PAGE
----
The impact of wallabies in the South Island could come with a price tag of up to $67 million by 2027, a new report reveals.
The cost of the pests, including the impact on the environment and lost agriculture revenue, has already reached $23.7m a year.
Concerns following increased sightings of the pest, which is concentrated in South Canterbury, and growing concern about costs prompted the Ministry for Primary Industries to contract researchers to review the current situation.
“Because of an increasing number of sightings outside these species’ containment areas (as designated by regional councils), there is growing concern over the increasing cost of their impacts and the increasing challenge of containing them,” the review said.
However Environment Canterbury says $67,000,000 a year in ten years is a conservative estimate.
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The containment zone included Two Thumb Range, the Albury Range, the Kirkliston Range, Grampian Mountains, Hunter Hills, and Kakahu Bush.
At present the Bennett’s wallaby, which is found primarily in the Hunter Hills in Waimate, occupied an estimated 5,322 square kilometres in the South Island.
“However, the large number of confirmed sightings and animals shot outside of this area suggest that they may occupy as much as 14,135 square kilometres.
“Based on current estimated rates of spread, the distribution of Bennett’s wallaby in 50 year’s time is likely to be between 9,621 and 20,631 square kilometres, but possibly as large as 44,226 square kilometres,” the review said.
It assumed rates of spread would stay constant.
The current total annual cost of the impacts of the Bennett’s wallaby in the South Island was estimated to be $23,700,000.
That included $22,200,000 in revenue lost to agriculture and $1,500,000 to ecosystem services and biodiversity values.
If Bennett’s wallabies were allowed to spread without any active management, it was estimated the total cost of their impact in 10 years would increase to $67,000,000 annually.
Dave and Cecilia Latham and Bruce Warburton were contracted to conduct the review.
Lead researcher Warburton said the figures were not surprising because the population had been expanding for some time.
“The challenge is trying to find where they are occurring in low density areas, they are difficult to detect, there is a lot of uncertainty where that outer boundary is.
“There is research going into better detection methods to find these outlying individuals, some of the outlying population has not been natural it has been from illegal release, clearly the ones up at Christchurch, it’s not through natural causes.”
Pest population was best managed at an early stage before they expanded, he said.
”They (ECan) have some challenges, they are dealing with the expanding population and even if you have detected them you have to remove them all so how can you be confident?”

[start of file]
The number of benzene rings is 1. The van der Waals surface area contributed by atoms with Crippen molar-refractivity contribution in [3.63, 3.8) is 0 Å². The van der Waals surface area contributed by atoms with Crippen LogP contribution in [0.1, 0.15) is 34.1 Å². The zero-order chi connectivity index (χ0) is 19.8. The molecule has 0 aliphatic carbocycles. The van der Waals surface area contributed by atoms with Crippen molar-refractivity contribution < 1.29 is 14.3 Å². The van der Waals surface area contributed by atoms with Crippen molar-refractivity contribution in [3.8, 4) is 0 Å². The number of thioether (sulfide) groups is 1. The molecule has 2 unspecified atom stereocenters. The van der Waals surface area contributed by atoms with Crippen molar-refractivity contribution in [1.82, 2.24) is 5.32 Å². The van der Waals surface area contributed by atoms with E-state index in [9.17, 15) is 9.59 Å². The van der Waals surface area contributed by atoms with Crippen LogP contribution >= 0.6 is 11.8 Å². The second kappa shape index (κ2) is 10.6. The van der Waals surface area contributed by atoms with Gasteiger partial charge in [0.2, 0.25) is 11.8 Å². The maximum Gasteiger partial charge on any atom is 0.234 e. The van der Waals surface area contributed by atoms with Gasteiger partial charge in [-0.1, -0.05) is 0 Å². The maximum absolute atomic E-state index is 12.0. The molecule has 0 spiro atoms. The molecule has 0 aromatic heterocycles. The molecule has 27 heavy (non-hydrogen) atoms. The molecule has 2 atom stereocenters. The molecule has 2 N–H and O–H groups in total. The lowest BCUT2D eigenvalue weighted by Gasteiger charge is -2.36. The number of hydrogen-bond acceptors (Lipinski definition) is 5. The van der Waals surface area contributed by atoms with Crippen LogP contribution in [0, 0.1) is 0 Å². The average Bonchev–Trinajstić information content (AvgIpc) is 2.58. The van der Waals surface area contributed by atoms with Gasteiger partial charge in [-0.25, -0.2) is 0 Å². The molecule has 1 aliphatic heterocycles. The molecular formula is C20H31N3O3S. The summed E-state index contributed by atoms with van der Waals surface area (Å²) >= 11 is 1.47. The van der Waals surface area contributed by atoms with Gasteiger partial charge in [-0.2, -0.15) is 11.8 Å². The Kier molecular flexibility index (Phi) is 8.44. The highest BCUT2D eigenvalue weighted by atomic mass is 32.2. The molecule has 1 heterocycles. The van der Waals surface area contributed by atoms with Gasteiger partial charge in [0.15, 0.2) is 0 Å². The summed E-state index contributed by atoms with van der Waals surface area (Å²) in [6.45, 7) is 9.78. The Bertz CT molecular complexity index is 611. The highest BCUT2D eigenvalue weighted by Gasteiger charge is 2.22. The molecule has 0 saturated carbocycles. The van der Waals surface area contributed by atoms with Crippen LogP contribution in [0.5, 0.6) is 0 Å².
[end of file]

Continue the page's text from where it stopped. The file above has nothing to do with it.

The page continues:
Environment Canterbury regional leader of biosecurity Graham Sullivan said the researchers were well known to ECan, and Bruce Warburton was a New Zealand scientific expert on wallabies.
The cost estimates for the impact of the wallaby for now and in 10 years time were conservative, he said.
The report aligned with ECan views, he said.
When asked if the review would influence ECan to change its approach for its pest management strategy Sullivan said “Environment Canterbury has proposed a change to managing wallabies in its Regional Pest Management Plan, which is currently under review”.
ECan spent $80,000 annually controlling wallabies out side of the containment zone. Control inside the containment zone was the responsibility of landowners.
In October a draft annual report from ECan revealed the council had failed to hit its biodiversity target for pest control in the past financial year, and wallaby numbers in South Canterbury were increasing.
Sullivan said at the time no-one knew how many wallabies there were and it was impossible to even estimate.
Warburton said the public played its own role in preventing the spread and suggested education would be helpful.
“If we can get the wider population to be aware of wallabies, we need to encourage people not to release them and let the councils know. It’s about educating. The Waimate council uses them on their emblem but they are an invasive species.
“The more they spread the harder it gets to control them.”
Six species of wallabies were introduced into New Zealand during the late 1800s, either for recreational hunting or as part of the then desire to acclimatise exotic species. Four of these species are found on Kawau Island, with dama wallaby also found around Rotorua, and Bennett’s wallabies found in South Canterbury and North Otago.
Populations of both these species continue to spread on the mainland and have negative impacts on primary production and indigenous biodiversity.